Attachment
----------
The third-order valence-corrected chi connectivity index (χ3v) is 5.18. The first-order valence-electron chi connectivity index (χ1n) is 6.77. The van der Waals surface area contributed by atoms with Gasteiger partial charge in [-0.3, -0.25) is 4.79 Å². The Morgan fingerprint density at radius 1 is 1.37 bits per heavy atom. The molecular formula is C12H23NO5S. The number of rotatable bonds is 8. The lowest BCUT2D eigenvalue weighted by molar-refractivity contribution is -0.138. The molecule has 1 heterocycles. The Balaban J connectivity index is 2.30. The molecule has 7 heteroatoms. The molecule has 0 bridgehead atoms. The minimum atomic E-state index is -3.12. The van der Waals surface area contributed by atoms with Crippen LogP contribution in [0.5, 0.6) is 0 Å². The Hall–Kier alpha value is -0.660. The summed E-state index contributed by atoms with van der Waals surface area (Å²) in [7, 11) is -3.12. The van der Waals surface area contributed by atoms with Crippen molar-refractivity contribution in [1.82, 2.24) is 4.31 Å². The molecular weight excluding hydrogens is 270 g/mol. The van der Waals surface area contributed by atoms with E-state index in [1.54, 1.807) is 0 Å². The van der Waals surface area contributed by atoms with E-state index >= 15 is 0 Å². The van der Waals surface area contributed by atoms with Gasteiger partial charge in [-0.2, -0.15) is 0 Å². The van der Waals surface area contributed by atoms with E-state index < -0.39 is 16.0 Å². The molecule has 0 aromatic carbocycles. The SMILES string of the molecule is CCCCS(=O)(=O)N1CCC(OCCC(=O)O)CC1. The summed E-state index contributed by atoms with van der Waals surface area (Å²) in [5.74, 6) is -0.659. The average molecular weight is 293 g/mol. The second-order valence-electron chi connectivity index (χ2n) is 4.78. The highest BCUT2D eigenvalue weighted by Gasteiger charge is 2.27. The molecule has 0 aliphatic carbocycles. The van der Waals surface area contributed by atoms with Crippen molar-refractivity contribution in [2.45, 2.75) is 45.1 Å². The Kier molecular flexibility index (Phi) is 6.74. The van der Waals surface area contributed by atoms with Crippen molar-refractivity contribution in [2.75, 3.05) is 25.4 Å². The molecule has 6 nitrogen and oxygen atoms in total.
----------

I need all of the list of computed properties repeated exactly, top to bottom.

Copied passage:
The third-order valence-corrected chi connectivity index (χ3v) is 5.18. The first-order valence-electron chi connectivity index (χ1n) is 6.77. The van der Waals surface area contributed by atoms with Gasteiger partial charge in [-0.3, -0.25) is 4.79 Å². The Morgan fingerprint density at radius 1 is 1.37 bits per heavy atom. The molecular formula is C12H23NO5S. The number of rotatable bonds is 8. The lowest BCUT2D eigenvalue weighted by molar-refractivity contribution is -0.138. The molecule has 1 heterocycles. The Balaban J connectivity index is 2.30. The molecule has 7 heteroatoms. The molecule has 0 bridgehead atoms. The minimum atomic E-state index is -3.12. The van der Waals surface area contributed by atoms with Crippen LogP contribution in [0.5, 0.6) is 0 Å². The Hall–Kier alpha value is -0.660. The summed E-state index contributed by atoms with van der Waals surface area (Å²) in [7, 11) is -3.12. The van der Waals surface area contributed by atoms with Crippen molar-refractivity contribution in [1.82, 2.24) is 4.31 Å². The molecular weight excluding hydrogens is 270 g/mol. The van der Waals surface area contributed by atoms with E-state index in [1.54, 1.807) is 0 Å². The van der Waals surface area contributed by atoms with E-state index >= 15 is 0 Å². The van der Waals surface area contributed by atoms with Gasteiger partial charge in [-0.2, -0.15) is 0 Å². The van der Waals surface area contributed by atoms with E-state index < -0.39 is 16.0 Å². The molecule has 0 aromatic carbocycles. The SMILES string of the molecule is CCCCS(=O)(=O)N1CCC(OCCC(=O)O)CC1. The summed E-state index contributed by atoms with van der Waals surface area (Å²) in [5.74, 6) is -0.659. The average molecular weight is 293 g/mol. The second-order valence-electron chi connectivity index (χ2n) is 4.78. The highest BCUT2D eigenvalue weighted by Gasteiger charge is 2.27. The molecule has 0 aliphatic carbocycles. The van der Waals surface area contributed by atoms with Crippen molar-refractivity contribution in [2.45, 2.75) is 45.1 Å². The Kier molecular flexibility index (Phi) is 6.74. The van der Waals surface area contributed by atoms with Crippen molar-refractivity contribution in [2.75, 3.05) is 25.4 Å². The molecule has 6 nitrogen and oxygen atoms in total.